Gliomas are among the deadliest of brain tumors; only 8 percent of patients survive longer than two years. A recent clinical trial suggests a highly effective treatment from an unusual source: a synthetic version of scorpion venom.
This peptide, or protein fragment, has been studied since the mid 1990s as a therapy for glioma because it safely targets a specific gate in the cell membrane that is plentiful in glioma cells but is not found in healthy brain tissue or other organs.
In the August Journal of Clinical Oncology, neurosurgeon Adam Mamelak at Cedars-Sinai Medical Center and colleagues attached the peptide, TM-601, to a small amount of radioactive iodine. Working with 18 patients who had undergone surgery to remove recurrent glioma, the researchers delivered the treatment through a small tube into the cavity left by the tumor.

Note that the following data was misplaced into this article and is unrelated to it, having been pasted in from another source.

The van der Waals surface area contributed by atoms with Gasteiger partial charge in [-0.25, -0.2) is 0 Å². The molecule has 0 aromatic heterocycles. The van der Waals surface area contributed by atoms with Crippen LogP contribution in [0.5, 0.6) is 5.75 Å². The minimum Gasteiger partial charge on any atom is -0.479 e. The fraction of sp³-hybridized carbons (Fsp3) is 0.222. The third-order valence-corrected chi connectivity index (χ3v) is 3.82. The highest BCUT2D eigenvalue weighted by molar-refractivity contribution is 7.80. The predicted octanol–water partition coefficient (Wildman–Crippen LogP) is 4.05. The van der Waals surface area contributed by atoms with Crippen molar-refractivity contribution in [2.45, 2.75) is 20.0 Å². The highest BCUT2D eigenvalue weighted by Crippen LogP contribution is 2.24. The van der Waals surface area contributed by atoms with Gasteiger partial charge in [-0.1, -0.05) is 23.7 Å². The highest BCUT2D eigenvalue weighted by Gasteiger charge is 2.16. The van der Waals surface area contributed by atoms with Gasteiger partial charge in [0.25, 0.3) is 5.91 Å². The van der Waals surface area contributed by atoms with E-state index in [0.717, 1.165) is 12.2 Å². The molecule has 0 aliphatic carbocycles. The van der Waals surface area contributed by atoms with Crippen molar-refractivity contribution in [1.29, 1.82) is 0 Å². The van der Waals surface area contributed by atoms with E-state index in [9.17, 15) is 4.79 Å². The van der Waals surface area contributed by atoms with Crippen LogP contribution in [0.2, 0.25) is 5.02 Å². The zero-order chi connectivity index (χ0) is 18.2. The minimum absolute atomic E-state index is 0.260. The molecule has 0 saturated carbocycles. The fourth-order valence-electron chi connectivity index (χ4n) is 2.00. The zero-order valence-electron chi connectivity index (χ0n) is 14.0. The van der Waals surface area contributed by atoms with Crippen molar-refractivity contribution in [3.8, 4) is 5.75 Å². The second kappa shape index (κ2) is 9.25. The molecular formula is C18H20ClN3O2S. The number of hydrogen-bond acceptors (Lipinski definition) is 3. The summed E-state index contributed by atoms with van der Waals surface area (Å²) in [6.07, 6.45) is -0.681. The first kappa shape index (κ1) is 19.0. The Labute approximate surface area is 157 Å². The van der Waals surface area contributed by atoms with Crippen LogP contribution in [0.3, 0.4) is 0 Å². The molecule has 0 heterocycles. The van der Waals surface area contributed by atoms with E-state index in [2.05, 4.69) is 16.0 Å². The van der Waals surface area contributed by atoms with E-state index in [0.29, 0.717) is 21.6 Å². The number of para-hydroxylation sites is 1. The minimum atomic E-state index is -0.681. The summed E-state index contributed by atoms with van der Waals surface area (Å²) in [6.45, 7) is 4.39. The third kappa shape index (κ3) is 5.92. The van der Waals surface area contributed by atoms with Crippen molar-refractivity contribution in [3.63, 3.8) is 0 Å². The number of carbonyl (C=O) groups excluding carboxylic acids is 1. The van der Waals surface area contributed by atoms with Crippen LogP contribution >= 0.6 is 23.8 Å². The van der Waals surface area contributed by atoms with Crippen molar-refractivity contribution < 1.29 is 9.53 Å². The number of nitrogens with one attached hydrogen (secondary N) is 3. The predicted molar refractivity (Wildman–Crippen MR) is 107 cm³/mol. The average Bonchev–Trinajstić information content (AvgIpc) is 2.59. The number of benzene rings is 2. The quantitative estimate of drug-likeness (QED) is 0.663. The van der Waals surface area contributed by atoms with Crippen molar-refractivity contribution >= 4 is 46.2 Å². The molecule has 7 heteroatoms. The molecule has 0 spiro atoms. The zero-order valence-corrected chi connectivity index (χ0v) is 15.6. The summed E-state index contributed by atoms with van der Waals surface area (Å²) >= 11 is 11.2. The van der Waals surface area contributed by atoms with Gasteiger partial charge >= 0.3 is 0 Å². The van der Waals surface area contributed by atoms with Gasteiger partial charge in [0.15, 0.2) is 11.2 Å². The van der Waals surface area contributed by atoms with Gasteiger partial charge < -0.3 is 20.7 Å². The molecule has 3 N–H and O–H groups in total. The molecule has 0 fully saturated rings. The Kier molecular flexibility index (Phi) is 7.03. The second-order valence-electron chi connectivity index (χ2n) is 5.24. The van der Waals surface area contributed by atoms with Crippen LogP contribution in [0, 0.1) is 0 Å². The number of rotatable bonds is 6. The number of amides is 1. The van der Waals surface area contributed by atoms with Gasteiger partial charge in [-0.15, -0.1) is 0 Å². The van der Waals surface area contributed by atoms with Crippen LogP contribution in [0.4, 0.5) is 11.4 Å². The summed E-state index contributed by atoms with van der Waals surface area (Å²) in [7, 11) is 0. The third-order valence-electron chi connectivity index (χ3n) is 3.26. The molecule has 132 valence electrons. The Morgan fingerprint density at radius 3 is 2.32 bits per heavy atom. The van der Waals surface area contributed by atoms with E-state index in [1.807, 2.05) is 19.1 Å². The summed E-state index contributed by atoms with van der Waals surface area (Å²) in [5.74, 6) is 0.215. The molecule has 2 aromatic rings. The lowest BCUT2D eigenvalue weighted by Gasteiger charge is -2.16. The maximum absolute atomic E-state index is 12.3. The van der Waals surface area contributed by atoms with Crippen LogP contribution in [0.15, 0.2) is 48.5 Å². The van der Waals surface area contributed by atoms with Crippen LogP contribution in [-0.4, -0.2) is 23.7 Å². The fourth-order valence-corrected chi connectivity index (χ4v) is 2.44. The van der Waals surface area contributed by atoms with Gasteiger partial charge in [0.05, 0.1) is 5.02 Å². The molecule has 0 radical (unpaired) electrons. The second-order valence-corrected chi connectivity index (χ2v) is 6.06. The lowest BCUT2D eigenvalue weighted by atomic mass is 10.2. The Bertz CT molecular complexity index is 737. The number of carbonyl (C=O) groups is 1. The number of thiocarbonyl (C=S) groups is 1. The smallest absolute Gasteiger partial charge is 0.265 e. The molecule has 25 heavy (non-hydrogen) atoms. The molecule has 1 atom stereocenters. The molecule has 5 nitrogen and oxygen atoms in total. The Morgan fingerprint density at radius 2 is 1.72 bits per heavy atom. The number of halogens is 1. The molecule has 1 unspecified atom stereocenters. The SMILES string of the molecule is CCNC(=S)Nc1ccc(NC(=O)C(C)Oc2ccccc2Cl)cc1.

The approach used TM-601’s affinity for cancer cells to deliver radiation therapy directly to the site of the tumor, sparing the rest of the brain and body from harmful side effects.
The results offer hope that the treatment is safe and effective: Two patients showed no evidence of residual cancer cells in MRI scans and were still alive almost three years after the study. A larger clinical trial is now under way.
“We used TM-601 primarily as a carrier, but other studies show that it may have its own ability to impede cancer growth,” Mamelak notes. “If so, the approach could be used to deliver chemotherapy as well.”